Ben-Hur: A Tale of the Christ (1925)
Thalberg turned potential disaster into a personal triumph, partly by lavishing $300,000 on a single sequence - the all-important chariot race. The filming of this sequence, on a specially built replica of the Circus Maximus, became the talk of Hollywood. An accidental crash, when the wheel of one chariot smashed into another vehicle and created a pileup of four chariots, horses and stuntmen, was captured on film to become one of the most stunning episodes yet seen in movies. Thalberg's masterly handling of Ben-Hur appeared to justify his assertion that a producer should maintain both financial and artistic control over studio directors.
The final production cost of Ben-Hur was $3.9 million, a fortune in 1925. The film was a sensation with audiences and grossed $9,386,000, but royalties and distribution costs were so high that MGM came up $850,000 short. The prestige the film brought to the new studio, however, left its executives feeling that Ben-Hur was well worth it. More than any other single production, this film laid the foundation for the studio's reputation as the producer of elite entertainment. The Oscar-winning remake of Ben-Hur (1959) would herald the end of MGM's Golden Era, just as this silent version had begun it.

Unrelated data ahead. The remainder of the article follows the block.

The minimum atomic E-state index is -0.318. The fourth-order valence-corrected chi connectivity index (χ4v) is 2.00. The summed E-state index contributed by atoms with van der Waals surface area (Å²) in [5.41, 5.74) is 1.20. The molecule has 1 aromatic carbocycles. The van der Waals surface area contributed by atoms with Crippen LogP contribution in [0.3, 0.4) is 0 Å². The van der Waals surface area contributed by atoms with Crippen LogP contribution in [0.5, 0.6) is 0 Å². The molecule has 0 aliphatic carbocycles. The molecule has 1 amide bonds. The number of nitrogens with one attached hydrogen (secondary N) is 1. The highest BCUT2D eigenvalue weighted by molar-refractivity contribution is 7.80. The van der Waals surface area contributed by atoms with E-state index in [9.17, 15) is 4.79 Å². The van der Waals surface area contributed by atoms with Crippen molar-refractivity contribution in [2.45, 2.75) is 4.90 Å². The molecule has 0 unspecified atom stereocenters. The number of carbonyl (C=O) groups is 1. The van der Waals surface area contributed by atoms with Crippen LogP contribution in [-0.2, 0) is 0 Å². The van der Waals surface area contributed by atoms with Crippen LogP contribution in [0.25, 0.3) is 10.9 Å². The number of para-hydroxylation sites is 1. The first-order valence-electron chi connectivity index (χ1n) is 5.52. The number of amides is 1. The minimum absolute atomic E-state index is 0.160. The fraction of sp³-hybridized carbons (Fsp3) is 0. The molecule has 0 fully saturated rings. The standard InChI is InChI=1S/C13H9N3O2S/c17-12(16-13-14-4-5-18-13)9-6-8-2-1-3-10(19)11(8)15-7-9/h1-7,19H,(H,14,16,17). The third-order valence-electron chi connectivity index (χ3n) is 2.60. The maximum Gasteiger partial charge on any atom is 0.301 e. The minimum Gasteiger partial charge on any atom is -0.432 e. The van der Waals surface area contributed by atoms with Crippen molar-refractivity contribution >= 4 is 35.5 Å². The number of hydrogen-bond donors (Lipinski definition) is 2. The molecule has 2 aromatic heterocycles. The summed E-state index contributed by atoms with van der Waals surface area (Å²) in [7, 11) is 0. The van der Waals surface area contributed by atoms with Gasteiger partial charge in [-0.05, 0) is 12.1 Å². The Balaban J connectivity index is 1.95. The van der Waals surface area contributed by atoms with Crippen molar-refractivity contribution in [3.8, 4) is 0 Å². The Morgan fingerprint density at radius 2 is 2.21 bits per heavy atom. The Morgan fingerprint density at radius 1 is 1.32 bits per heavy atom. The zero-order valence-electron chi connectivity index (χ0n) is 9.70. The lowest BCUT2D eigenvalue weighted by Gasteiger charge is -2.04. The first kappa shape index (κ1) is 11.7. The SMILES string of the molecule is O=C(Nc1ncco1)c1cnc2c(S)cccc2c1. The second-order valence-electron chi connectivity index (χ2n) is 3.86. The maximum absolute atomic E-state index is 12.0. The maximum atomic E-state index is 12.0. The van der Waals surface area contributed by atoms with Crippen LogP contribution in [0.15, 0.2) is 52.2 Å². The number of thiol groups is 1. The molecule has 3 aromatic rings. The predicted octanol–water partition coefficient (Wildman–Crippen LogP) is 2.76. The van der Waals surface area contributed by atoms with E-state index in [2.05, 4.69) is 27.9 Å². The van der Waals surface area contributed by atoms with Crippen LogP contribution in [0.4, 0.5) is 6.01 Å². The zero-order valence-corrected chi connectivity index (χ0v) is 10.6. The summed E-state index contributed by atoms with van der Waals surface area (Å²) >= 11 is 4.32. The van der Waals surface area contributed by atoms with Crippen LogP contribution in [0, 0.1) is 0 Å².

Producer: Irving G. Thalberg (uncredited), Louis B. Mayer, Charles B. Dillingham, Abraham Erlanger, Florenz Ziegfeld Jr., Samuel Goldwyn (uncredited)
Director: Fred Niblo, Alfred Raboch (associate)
Screenplay: June Mathis (adaptation), Katherine Hilliker (titles), Bess Meredyth, Carey Wilson, from novel by Lew Wallace
Art Direction: Cedric Gibbons, Horace Jackson
Cinematography: Clyde De Vinna, Rene Guissart, Percy Hilburn, Karl Struss
Costume Design: Hermann J. Kaufmann
Editing: Lloyd Nosler
Original Music: Carl Davis (new score)
Principal Cast: Ramon Novarro (Ben-Hur), Francis X. Bushman (Messala), May McAvoy (Esther), Betty Bronson (Mary), Claire McDowell (Princess of Hur), Kathleen Key (Tirzah).
BW & C-144m.
by Roger Fristoe